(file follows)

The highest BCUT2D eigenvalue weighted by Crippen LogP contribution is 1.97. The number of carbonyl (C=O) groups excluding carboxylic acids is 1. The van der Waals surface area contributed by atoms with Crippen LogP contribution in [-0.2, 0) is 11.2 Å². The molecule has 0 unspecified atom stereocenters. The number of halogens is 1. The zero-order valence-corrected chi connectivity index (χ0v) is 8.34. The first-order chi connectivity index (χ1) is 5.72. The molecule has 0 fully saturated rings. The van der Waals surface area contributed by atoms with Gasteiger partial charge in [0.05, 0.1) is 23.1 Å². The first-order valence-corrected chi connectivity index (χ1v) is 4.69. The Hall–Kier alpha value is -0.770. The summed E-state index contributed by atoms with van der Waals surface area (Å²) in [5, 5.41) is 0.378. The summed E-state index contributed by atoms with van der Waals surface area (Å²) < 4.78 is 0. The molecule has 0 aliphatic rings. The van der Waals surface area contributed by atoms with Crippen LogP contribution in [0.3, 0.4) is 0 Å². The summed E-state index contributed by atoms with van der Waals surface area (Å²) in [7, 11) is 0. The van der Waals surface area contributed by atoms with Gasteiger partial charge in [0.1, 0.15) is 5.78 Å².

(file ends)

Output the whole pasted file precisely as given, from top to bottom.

The highest BCUT2D eigenvalue weighted by Crippen LogP contribution is 1.97. The number of carbonyl (C=O) groups excluding carboxylic acids is 1. The van der Waals surface area contributed by atoms with Crippen LogP contribution in [-0.2, 0) is 11.2 Å². The molecule has 0 unspecified atom stereocenters. The number of halogens is 1. The zero-order valence-corrected chi connectivity index (χ0v) is 8.34. The first-order chi connectivity index (χ1) is 5.72. The molecule has 0 fully saturated rings. The van der Waals surface area contributed by atoms with Gasteiger partial charge in [0.05, 0.1) is 23.1 Å². The first-order valence-corrected chi connectivity index (χ1v) is 4.69. The Hall–Kier alpha value is -0.770. The summed E-state index contributed by atoms with van der Waals surface area (Å²) in [5, 5.41) is 0.378. The summed E-state index contributed by atoms with van der Waals surface area (Å²) < 4.78 is 0. The molecule has 0 aliphatic rings. The van der Waals surface area contributed by atoms with Crippen LogP contribution in [0.3, 0.4) is 0 Å². The summed E-state index contributed by atoms with van der Waals surface area (Å²) in [7, 11) is 0. The van der Waals surface area contributed by atoms with Gasteiger partial charge in [0.1, 0.15) is 5.78 Å².